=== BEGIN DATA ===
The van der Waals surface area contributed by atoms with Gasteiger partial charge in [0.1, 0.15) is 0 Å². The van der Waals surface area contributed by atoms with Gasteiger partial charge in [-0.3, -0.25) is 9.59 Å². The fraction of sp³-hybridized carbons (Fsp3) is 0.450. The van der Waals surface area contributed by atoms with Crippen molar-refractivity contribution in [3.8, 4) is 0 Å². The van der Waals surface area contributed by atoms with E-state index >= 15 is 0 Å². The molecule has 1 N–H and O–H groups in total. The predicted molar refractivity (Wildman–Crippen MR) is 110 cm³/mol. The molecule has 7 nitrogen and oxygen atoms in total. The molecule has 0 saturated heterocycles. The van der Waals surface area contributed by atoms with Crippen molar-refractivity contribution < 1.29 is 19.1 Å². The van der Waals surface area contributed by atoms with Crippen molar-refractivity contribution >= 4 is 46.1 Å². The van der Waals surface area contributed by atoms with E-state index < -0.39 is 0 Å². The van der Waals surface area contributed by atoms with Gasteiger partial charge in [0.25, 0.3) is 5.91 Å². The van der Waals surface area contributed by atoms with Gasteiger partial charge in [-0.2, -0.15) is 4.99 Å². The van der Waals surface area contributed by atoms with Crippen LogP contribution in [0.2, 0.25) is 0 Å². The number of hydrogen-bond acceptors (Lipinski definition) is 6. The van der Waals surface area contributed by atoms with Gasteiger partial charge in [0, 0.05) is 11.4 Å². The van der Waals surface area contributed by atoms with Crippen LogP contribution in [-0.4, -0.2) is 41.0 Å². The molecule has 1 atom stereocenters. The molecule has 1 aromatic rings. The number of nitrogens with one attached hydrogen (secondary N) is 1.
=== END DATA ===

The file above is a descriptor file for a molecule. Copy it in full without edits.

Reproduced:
The van der Waals surface area contributed by atoms with Gasteiger partial charge in [0.1, 0.15) is 0 Å². The van der Waals surface area contributed by atoms with Gasteiger partial charge in [-0.3, -0.25) is 9.59 Å². The fraction of sp³-hybridized carbons (Fsp3) is 0.450. The van der Waals surface area contributed by atoms with Crippen molar-refractivity contribution in [3.8, 4) is 0 Å². The van der Waals surface area contributed by atoms with E-state index >= 15 is 0 Å². The molecule has 1 N–H and O–H groups in total. The predicted molar refractivity (Wildman–Crippen MR) is 110 cm³/mol. The molecule has 7 nitrogen and oxygen atoms in total. The molecule has 0 saturated heterocycles. The van der Waals surface area contributed by atoms with Crippen molar-refractivity contribution < 1.29 is 19.1 Å². The van der Waals surface area contributed by atoms with Crippen molar-refractivity contribution >= 4 is 46.1 Å². The van der Waals surface area contributed by atoms with E-state index < -0.39 is 0 Å². The van der Waals surface area contributed by atoms with Gasteiger partial charge in [0.25, 0.3) is 5.91 Å². The van der Waals surface area contributed by atoms with Gasteiger partial charge in [-0.2, -0.15) is 4.99 Å². The van der Waals surface area contributed by atoms with Crippen LogP contribution in [0.2, 0.25) is 0 Å². The number of hydrogen-bond acceptors (Lipinski definition) is 6. The van der Waals surface area contributed by atoms with Gasteiger partial charge in [0, 0.05) is 11.4 Å². The van der Waals surface area contributed by atoms with Crippen LogP contribution in [-0.4, -0.2) is 41.0 Å². The molecule has 1 atom stereocenters. The molecule has 1 aromatic rings. The number of nitrogens with one attached hydrogen (secondary N) is 1.